Again, not an ideal method but it certainly gets the job done and it's better than not be able to shoot.

(Alright, before you all jump on me about tumble lube and Lee sizing dies... first, I've never used either method, they came out long after I started casting and second that method is not all that different than what I just described. I'm sure Lee make a fine product for sizing and lubricating I'm just not familiar with them.

As to your question about Lyman and RCBS, they are basically the same machine in both operation and design. I do believe, although not positively sure anymore, that they even use the same dies. Been many, many years since I've bought dies for my old Lyman so maybe someone else can elaborate on die interchangeability.

The need for a heater is dictated by several factors, the climate you will be sizing in and your choice of lube.

I sized with both a Lyman sizer and a Star sizer from many years in Ft. Lauderdale and Miami without once ever needing a heater on either machine. The mountains of Colorado are a whole other animal. It tens to get a bit nippy.

The other factor to consider is the type of lube you prefer to use. They range from very soft to very hard with corresponding flow rates at different temperatures.

I prefer a very hard lube with a flow temperature of 125 degrees which necessitates a heating source of some type... even in the middle of the summer. Several different methods can be used to keep the lube flowing, as already pointed out, a simple household iron laying on a piece of aluminum that the sizer is attached to or even a 100 watt lightbulb aimed next to the sizer. I used to use the light bulb method but quickly changed to a Midway heater. Doesn't get in the way, machine attaches to it, can be use with almost any machine and is thermostat controlled, plus the price is reasonable. A man of normal mechanical inclination could easily build on for very little money... unfortunately I do not fall into that category.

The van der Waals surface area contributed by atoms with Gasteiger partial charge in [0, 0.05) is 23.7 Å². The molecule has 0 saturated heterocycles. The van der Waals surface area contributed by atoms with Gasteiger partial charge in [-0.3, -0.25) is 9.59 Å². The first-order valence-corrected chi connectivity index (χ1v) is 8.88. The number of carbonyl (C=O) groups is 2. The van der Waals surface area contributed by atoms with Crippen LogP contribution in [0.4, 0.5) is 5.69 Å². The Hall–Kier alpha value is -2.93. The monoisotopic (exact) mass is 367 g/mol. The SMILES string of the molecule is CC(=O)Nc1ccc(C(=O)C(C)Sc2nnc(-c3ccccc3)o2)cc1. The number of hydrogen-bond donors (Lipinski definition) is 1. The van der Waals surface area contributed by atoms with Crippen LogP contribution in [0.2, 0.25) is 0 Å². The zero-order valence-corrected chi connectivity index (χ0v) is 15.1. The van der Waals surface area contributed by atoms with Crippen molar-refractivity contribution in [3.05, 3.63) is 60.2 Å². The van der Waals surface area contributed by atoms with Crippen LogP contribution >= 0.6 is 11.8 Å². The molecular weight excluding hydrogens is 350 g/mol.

So, the long and short of it is, any of the machines you mentioned will do the job very nicely... it just depends on what your needs, wants and desires are.

Think of it this way, a horse and buggy will get you to work everyday... your car or truck just does the same job with more speed and more convenience.

Jack
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Old 02-21-2010, 14:05   #19
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Quote:
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Niether
If I couldnt get a Star I would keep TL till I found/ could afford one.
An Iron works super as a heater.
IMO, if you can afford a new RCBS or Lyman, you can pony up another $100 & get the best sizer. Besides, after you pay for all the top punches you need for the others, the price of the Star/Magma w/ one or two punches looks better. If pushed, I would go RCBS, I just like the handle system better. As noted, I like using two diff size punches in the Star as I sometimes cast a softer bullet & a 32cal punch in the middle of a 452" bullet kind of puts a dent in it.
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Old 02-21-2010, 20:17   #20
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star sizer

It all started with a lee hand loader back in 1982, I was 17 years old and it was all I could afford. It took me about an hour to make 50 good handloaded rounds of 38spl. Nothing like hammering a primer into the case with the occasional primer detonation! Thank goodness I discovered the Dillon 550. Now I could make about 400 good rounds per hour. TIME SAVER! I also weighed the pros and cons of all bullet sizers. And as always happens, started off on bare bones inexpensive, Lee push through sizers, which are still real good push through sizers, they aslo seat gas checks, but you can only use it with liquid alox type lubes. I ended up making the investment with a Star sizer, bought from magma engineering. One heck of a machine! The punches I purchased from a gentleman who makes them to your exact tolerances from the Cast Boolits web sight. Awesome sizing dies. As I get older, I see my time as more of a precious commodity, to be spent with the people I love and doing the things that bring me joy. Like shooting, lots! Save yourself the headache, invest in the best you can, SAVE THE TIME for the more important things.